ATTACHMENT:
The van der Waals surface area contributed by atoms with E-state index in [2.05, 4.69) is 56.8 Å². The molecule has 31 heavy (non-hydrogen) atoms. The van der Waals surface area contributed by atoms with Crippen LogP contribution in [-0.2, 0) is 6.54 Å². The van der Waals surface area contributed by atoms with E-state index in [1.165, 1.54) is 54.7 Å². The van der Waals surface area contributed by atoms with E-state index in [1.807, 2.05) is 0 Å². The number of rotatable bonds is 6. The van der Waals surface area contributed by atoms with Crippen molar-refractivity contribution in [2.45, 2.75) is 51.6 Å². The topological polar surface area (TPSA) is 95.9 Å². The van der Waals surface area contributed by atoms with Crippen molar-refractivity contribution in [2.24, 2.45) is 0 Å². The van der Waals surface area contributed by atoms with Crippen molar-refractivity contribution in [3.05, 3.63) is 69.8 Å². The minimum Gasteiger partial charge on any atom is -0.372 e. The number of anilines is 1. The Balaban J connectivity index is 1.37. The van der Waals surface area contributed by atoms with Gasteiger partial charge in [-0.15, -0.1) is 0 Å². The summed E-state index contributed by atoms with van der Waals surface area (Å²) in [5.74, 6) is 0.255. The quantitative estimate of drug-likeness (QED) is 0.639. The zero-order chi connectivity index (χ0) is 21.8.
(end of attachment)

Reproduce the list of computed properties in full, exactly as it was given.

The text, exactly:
The van der Waals surface area contributed by atoms with E-state index in [2.05, 4.69) is 56.8 Å². The molecule has 31 heavy (non-hydrogen) atoms. The van der Waals surface area contributed by atoms with Crippen LogP contribution in [-0.2, 0) is 6.54 Å². The van der Waals surface area contributed by atoms with E-state index in [1.165, 1.54) is 54.7 Å². The van der Waals surface area contributed by atoms with E-state index in [1.807, 2.05) is 0 Å². The number of rotatable bonds is 6. The van der Waals surface area contributed by atoms with Crippen molar-refractivity contribution in [2.45, 2.75) is 51.6 Å². The topological polar surface area (TPSA) is 95.9 Å². The van der Waals surface area contributed by atoms with Crippen molar-refractivity contribution in [2.24, 2.45) is 0 Å². The van der Waals surface area contributed by atoms with Crippen molar-refractivity contribution in [3.05, 3.63) is 69.8 Å². The minimum Gasteiger partial charge on any atom is -0.372 e. The number of anilines is 1. The Balaban J connectivity index is 1.37. The van der Waals surface area contributed by atoms with Gasteiger partial charge in [-0.15, -0.1) is 0 Å². The summed E-state index contributed by atoms with van der Waals surface area (Å²) in [5.74, 6) is 0.255. The quantitative estimate of drug-likeness (QED) is 0.639. The zero-order chi connectivity index (χ0) is 21.8.